Jonathan Horton and David Sender both performed well on the pommel horse. Horton scored a 15.85, and Sender turned in an epic 16.35 performance.
Stay tuned for Orozco's pommel horse performance, and the rest of Leyva's Day 2 routines.
WHAT TO WATCH FOR: SATURDAY, JUNE 30
All eyes are on Michigan freshman Sam Mikulak today as he tries to overcome injury and expectation in pursuit of his first Olympic berth.
Mikulak gave the performance of a lifetime on Day 1 of the men's all-around competition, posting a higher overall score than co-favorites Danell Leyva and John Orozco.
But the victory was not without sacrifice.
Mikulak sprained his long-troublesome left ankle during the vault rotation and is now questionable for Saturday's decisive final day of competition. According to Jo-Ann Barnas of the Detroit Free Press, Mikulak would need to petition USA Gymnastics for a spot on the Olympic team if he is indeed not fit to compete.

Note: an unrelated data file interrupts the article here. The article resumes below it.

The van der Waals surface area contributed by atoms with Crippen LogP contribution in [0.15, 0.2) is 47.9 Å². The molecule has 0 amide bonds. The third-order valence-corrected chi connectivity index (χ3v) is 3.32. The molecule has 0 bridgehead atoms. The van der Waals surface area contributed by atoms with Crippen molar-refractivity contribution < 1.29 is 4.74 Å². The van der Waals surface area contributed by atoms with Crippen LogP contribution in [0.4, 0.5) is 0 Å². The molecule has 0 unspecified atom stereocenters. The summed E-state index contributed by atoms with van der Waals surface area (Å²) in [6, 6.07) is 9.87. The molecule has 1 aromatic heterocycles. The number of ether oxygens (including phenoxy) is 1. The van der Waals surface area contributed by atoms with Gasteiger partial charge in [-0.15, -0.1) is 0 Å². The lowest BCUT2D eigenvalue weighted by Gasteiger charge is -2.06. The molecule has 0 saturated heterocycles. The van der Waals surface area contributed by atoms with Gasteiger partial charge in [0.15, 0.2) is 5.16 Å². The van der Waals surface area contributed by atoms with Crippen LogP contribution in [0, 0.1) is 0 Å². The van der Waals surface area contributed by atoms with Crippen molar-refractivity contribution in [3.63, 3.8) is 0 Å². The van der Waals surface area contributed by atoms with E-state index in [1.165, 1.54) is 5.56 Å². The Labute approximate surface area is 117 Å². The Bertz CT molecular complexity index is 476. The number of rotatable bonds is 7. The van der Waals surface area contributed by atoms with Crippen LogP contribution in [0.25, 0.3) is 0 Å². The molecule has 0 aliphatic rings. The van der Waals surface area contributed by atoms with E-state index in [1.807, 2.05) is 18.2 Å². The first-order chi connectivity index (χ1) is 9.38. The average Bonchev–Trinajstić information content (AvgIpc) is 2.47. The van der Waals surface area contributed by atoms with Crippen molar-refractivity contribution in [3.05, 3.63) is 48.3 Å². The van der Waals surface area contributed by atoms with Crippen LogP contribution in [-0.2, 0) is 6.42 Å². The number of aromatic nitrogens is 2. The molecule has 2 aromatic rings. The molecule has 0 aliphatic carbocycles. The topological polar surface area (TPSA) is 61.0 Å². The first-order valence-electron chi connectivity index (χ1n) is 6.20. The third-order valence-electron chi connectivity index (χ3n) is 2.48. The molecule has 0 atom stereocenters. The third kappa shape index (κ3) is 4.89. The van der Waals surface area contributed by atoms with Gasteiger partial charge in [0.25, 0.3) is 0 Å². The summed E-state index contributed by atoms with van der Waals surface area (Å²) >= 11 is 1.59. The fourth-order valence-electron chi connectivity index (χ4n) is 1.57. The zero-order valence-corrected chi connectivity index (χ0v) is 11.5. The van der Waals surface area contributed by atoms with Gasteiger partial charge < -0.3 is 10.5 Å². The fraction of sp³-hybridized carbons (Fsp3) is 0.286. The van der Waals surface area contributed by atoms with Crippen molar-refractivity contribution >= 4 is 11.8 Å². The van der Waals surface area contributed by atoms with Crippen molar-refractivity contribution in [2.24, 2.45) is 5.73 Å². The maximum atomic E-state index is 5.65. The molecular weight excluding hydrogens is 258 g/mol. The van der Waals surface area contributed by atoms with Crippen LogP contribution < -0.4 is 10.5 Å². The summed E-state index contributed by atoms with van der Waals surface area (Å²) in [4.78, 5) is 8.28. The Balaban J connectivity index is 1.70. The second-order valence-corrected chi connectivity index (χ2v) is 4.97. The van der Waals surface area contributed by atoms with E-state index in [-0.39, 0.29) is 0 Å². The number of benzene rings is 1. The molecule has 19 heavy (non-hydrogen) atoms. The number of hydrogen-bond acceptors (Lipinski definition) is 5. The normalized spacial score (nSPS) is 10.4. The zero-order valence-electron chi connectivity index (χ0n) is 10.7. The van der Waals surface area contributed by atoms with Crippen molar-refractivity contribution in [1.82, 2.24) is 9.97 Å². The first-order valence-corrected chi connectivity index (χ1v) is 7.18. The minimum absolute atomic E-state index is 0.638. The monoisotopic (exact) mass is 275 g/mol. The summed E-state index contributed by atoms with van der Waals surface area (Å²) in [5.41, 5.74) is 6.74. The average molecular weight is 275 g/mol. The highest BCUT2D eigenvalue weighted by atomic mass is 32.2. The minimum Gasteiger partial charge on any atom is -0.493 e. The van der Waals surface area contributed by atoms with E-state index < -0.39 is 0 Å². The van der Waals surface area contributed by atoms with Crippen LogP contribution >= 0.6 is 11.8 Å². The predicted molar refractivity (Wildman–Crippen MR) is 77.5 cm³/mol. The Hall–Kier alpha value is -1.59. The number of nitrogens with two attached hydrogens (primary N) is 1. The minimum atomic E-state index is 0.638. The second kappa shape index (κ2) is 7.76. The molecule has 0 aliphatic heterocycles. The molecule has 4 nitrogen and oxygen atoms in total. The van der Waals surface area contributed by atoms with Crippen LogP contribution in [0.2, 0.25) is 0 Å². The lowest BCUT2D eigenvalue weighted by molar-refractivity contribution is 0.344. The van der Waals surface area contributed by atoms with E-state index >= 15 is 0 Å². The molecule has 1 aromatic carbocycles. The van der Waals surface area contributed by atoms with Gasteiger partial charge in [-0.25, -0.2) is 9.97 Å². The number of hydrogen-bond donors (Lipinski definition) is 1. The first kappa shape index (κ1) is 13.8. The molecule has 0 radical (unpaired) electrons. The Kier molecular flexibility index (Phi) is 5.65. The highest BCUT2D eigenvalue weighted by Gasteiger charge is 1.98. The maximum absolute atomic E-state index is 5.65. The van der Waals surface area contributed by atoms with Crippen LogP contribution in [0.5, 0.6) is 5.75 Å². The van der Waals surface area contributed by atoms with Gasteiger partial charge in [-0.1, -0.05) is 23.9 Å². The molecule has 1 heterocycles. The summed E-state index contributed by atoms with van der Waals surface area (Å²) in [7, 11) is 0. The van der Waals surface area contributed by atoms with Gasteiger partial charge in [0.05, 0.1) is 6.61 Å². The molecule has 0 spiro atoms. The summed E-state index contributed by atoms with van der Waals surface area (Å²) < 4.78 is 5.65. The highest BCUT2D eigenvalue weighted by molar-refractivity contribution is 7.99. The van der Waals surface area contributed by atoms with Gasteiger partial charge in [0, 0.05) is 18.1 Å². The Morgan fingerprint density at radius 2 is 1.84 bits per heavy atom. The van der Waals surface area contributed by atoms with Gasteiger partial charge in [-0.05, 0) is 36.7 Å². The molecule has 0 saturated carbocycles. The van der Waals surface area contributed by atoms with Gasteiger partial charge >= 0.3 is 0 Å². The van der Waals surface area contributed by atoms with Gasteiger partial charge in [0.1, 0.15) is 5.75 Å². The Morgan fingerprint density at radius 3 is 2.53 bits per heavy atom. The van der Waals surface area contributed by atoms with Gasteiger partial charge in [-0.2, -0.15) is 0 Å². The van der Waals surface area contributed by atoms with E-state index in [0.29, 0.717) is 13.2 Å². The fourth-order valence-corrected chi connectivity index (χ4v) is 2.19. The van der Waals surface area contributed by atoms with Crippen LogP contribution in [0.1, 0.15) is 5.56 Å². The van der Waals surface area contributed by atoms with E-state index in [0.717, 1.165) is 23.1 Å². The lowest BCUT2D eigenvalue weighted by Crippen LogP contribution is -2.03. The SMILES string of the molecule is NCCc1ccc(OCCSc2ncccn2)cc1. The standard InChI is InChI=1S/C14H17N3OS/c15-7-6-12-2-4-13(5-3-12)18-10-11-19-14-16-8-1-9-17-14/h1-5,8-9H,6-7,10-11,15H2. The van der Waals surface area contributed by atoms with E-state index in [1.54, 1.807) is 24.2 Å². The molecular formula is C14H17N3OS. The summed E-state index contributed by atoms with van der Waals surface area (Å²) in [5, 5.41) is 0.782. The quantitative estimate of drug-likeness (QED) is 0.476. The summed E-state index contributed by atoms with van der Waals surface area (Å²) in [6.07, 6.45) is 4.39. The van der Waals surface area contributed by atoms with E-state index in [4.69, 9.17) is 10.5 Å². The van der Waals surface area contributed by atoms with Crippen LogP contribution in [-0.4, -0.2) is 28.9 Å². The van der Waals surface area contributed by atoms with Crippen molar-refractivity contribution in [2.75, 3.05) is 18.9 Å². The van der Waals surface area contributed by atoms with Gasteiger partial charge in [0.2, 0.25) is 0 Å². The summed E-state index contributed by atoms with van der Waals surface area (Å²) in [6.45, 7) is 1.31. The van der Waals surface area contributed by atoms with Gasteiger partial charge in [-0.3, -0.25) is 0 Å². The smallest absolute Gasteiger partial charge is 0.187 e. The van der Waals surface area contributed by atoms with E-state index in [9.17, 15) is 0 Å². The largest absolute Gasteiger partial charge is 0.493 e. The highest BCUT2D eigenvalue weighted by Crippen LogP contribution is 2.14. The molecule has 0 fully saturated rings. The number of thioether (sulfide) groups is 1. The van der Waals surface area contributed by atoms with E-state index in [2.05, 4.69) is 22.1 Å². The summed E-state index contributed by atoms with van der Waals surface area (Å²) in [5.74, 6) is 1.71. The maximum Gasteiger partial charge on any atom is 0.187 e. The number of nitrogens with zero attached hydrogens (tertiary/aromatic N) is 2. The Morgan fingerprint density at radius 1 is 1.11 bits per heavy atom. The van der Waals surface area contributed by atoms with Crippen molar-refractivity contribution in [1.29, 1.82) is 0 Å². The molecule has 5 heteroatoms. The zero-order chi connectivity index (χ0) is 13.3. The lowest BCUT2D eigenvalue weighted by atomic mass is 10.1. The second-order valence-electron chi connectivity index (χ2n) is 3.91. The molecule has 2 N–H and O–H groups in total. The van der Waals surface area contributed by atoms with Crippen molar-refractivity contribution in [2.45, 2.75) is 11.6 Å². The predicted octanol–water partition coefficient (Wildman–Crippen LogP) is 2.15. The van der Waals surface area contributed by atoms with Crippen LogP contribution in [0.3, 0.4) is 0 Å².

Let's hope it doesn't come to that for one of America's most talented young gymnasts.
Mikulak's injury opens the door for one of Orozco or Leyva to win the all-around competition.
Leyva scored one point higher than Orozco on Thursday, moving him to first position overall for the lone automatic Olympic berth. That coveted spot goes to the gymnast with the highest combined score between Visa Nationals and U.S. Olympic Trials.
Beijing double-medalist Jonathan Horton has a firm hold on fourth position (combining his scores from Day 1 of Trials and Visa Nationals) and should make his second Olympic team if he can hold steady.
University of Oklahoma's Jake Dalton made a solid play for the fifth spot with a 90.550 on Day 1, just 0.15 points behind John Orozco's Thursday tally.
Chris Brooks, however, appears to be trending in the opposite direction. His 88.650 was just the day's seventh-best score, and he'll need a monster effort on Day 2 to have a viable chance at Olympic selection.
WOMEN'S QUICK FIRST DAY ROUNDUP
There's no doubt in anyone's mind in San Jose that Jordyn Wieber reached new heights on Friday with spectacular efforts on all four events.